For more information or to contribute to the project, here are their contacts:
BAKE WITH DIGNITY offers delectable cakes, cookies and bread loaves. All baked with the finest ingredients by Options members who are under the aegis of Dignity and Services, an advocacy movement empowering persons with learning disabilities . A part of the proceeds goes to Options members as income.
To place your ORDERS, text Bakewithdignity at 0192420075.
Pastries are baked fresh every Monday. Collect your orders on Mondays after 3pm at Options House. Add: 49, Pinggir Zaaba, Taman Tun Dr Ismail, Kuala Lumpur.
Order your CNY cakes and cookies from them!
What is the “Living Room Session”?
Well, it’s an acoustic music session held in your living room! Instead of going out in the hot sun to catch a live show in a jam-packed venue, you get to have soft and soothing live music in your living room by a real musician! This approach is more intimate and personal, and provides a music experience that is rarely found elsewhere.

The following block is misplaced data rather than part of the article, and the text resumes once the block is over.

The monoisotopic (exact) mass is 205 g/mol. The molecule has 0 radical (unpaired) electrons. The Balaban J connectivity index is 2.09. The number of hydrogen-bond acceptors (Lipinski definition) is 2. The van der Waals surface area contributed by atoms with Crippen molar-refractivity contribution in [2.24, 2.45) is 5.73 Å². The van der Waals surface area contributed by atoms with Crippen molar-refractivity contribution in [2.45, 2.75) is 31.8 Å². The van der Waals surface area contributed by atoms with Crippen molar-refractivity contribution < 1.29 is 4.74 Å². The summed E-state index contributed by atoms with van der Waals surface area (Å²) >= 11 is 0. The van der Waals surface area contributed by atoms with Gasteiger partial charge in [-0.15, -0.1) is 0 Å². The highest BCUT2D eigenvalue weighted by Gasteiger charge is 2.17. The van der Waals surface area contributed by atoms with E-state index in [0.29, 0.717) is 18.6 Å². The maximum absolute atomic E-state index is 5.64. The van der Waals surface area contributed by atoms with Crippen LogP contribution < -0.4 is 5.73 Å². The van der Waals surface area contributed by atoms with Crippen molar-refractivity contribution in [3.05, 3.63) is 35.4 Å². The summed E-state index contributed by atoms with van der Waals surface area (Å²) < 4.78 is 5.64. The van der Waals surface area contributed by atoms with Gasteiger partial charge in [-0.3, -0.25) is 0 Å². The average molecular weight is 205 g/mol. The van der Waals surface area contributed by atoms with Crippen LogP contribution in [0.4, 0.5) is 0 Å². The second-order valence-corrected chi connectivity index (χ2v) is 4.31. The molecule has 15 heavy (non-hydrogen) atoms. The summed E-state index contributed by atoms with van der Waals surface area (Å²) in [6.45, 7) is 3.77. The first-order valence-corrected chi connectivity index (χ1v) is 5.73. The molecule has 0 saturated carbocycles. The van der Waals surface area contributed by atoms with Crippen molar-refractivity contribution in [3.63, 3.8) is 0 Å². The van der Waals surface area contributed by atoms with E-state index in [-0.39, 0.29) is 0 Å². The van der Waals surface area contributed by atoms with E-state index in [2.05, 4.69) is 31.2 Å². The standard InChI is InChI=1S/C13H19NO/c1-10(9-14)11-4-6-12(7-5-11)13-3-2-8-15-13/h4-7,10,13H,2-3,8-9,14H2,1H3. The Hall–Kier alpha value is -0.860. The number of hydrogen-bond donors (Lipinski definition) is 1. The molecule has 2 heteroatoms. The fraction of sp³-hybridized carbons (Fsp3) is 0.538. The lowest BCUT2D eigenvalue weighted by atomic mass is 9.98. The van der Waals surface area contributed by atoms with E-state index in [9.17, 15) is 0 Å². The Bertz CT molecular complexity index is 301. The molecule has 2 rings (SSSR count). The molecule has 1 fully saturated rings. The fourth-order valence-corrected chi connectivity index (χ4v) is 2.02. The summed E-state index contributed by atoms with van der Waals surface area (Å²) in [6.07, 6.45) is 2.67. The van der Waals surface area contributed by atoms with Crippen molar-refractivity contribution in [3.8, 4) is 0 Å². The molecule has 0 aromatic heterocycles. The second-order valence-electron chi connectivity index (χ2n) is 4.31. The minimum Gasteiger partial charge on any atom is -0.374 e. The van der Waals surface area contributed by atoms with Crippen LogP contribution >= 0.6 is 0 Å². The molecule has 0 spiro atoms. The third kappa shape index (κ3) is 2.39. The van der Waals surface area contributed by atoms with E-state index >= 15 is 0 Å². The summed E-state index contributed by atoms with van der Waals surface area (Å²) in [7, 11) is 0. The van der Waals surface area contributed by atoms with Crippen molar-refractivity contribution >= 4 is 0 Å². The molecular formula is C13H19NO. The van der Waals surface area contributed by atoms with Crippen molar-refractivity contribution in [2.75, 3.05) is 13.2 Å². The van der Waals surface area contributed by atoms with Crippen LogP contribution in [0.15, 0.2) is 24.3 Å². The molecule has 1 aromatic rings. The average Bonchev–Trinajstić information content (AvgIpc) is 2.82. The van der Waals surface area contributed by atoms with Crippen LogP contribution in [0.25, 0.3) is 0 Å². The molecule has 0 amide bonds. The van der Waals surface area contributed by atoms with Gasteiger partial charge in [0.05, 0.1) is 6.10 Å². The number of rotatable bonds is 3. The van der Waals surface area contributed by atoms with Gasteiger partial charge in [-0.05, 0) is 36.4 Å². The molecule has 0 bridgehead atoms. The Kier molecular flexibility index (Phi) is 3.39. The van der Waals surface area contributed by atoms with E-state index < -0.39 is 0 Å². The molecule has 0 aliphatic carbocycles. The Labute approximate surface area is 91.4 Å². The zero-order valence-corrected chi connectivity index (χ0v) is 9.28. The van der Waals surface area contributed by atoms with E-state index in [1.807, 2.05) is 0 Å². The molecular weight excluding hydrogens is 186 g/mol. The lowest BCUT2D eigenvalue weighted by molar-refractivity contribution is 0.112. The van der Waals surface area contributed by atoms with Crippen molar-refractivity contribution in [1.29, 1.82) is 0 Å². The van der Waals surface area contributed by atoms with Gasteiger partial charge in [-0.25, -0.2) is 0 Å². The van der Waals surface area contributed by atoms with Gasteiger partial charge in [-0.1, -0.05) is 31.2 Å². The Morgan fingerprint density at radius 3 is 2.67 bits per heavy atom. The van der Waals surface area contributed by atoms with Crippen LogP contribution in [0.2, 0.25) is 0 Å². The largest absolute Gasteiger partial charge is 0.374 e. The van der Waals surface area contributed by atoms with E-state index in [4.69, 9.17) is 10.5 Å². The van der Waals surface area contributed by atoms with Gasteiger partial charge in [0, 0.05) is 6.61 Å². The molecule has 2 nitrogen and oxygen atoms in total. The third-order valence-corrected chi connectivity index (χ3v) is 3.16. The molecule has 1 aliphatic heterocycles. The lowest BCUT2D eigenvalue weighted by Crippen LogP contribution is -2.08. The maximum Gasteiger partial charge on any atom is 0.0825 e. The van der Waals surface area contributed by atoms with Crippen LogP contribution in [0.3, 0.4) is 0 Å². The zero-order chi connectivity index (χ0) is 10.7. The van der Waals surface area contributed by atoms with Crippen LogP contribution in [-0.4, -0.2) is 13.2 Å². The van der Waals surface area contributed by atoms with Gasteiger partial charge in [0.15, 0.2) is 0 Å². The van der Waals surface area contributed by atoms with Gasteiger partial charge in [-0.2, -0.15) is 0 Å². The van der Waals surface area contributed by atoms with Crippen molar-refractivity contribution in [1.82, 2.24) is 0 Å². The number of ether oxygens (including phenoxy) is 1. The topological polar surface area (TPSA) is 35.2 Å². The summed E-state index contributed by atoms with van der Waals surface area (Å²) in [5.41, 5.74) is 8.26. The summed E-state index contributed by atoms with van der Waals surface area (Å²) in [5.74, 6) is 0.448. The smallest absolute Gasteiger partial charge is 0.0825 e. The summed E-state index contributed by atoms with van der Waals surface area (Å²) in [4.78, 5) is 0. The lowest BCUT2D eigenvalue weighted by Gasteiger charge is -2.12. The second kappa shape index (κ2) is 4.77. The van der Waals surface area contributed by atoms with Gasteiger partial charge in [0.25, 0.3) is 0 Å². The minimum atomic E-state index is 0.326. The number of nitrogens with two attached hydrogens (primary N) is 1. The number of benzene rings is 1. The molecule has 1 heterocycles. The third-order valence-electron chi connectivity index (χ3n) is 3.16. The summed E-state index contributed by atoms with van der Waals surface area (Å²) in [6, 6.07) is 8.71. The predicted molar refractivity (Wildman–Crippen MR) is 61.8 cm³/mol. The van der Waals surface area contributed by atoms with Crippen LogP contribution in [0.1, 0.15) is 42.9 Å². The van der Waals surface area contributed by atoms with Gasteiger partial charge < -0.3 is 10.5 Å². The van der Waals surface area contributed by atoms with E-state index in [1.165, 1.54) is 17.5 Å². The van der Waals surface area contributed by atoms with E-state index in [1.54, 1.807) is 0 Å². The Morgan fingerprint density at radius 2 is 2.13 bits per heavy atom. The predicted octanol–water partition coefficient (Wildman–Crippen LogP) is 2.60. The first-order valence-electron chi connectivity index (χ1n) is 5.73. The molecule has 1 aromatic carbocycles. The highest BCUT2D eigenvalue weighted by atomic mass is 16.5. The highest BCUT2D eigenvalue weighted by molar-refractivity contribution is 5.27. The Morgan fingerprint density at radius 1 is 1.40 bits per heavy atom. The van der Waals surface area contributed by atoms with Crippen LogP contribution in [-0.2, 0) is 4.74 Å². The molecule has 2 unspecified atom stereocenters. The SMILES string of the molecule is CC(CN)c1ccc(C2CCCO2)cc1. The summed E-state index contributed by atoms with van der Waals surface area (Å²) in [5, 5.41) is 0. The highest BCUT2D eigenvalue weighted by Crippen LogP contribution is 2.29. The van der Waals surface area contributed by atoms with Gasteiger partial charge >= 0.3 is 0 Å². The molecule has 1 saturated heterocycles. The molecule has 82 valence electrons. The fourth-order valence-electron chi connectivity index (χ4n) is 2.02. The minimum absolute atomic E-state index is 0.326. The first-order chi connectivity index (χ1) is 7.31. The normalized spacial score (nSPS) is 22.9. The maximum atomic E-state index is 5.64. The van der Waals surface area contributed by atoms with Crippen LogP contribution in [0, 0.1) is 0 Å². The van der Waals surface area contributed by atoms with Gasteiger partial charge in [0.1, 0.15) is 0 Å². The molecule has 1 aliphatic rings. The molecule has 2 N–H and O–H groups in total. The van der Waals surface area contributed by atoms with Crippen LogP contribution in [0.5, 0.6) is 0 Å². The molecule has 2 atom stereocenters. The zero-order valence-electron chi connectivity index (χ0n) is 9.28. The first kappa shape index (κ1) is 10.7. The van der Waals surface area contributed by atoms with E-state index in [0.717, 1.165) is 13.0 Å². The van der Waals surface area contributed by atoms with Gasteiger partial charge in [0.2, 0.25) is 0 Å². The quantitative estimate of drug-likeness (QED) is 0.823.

When we were living in Seremban many years ago, we hosted an American classical/jazz pianist at our humble home and he performed on my piano in our living room for a small audience of friends and music teachers. What a cool experience that was! When asked why he preferred this approach compared to a public venue, he said he liked to experience the local cultures and get to know the local people better this way.
How does it work?
If you are keen to host a “Living Room Session” for Amrita, just let us know and book a date with her. All you need is a living room and your family and friends!
Is there any payment involved?
The amazing thing is, it’s FREE! No need to purchase tickets, no cover charge and no need to buy food or drinks (but as a host, you may like to provide some refreshments for your guests, but under no obligation, really!). Just help support Amrita by purchasing her EP album :) No obligation either!
How do I book a date with Amrita?
Just email your request to firstname.lastname@example.org and your party is on!
This is YOUR event and YOUR party. Don’t forget to invite your friends!
Looking forward to invading your living room!
We had a session recently at the invitation of Dignity & Services – a project for individuals with autism, Down Syndrome and other disabilities. It was so good that Amrita will be going back there to play every month in their living room!